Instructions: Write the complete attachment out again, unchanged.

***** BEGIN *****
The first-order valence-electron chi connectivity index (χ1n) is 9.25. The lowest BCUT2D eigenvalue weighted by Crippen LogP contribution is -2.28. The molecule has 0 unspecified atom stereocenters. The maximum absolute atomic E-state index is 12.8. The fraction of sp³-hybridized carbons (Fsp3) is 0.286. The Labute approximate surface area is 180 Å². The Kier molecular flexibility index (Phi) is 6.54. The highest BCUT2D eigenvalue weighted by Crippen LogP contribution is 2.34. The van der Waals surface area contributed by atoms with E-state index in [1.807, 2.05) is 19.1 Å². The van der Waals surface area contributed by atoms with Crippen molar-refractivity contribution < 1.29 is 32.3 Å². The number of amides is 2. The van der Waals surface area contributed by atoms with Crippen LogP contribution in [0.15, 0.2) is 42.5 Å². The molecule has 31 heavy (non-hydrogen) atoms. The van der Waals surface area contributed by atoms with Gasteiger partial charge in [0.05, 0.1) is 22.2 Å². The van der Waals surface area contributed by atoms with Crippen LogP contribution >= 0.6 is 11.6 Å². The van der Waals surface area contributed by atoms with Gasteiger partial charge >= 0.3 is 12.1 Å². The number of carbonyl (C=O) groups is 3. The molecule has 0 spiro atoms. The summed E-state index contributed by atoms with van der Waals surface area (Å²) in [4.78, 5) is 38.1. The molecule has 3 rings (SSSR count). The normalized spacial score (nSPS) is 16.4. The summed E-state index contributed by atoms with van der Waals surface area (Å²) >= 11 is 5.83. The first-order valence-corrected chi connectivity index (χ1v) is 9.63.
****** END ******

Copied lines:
The first-order valence-electron chi connectivity index (χ1n) is 9.25. The lowest BCUT2D eigenvalue weighted by Crippen LogP contribution is -2.28. The molecule has 0 unspecified atom stereocenters. The maximum absolute atomic E-state index is 12.8. The fraction of sp³-hybridized carbons (Fsp3) is 0.286. The Labute approximate surface area is 180 Å². The Kier molecular flexibility index (Phi) is 6.54. The highest BCUT2D eigenvalue weighted by Crippen LogP contribution is 2.34. The van der Waals surface area contributed by atoms with E-state index in [1.807, 2.05) is 19.1 Å². The van der Waals surface area contributed by atoms with Crippen molar-refractivity contribution < 1.29 is 32.3 Å². The number of amides is 2. The van der Waals surface area contributed by atoms with Crippen LogP contribution in [0.15, 0.2) is 42.5 Å². The molecule has 31 heavy (non-hydrogen) atoms. The van der Waals surface area contributed by atoms with Gasteiger partial charge in [0.05, 0.1) is 22.2 Å². The van der Waals surface area contributed by atoms with Crippen LogP contribution >= 0.6 is 11.6 Å². The van der Waals surface area contributed by atoms with Gasteiger partial charge >= 0.3 is 12.1 Å². The number of carbonyl (C=O) groups is 3. The molecule has 0 spiro atoms. The summed E-state index contributed by atoms with van der Waals surface area (Å²) in [4.78, 5) is 38.1. The molecule has 3 rings (SSSR count). The normalized spacial score (nSPS) is 16.4. The summed E-state index contributed by atoms with van der Waals surface area (Å²) >= 11 is 5.83. The first-order valence-corrected chi connectivity index (χ1v) is 9.63.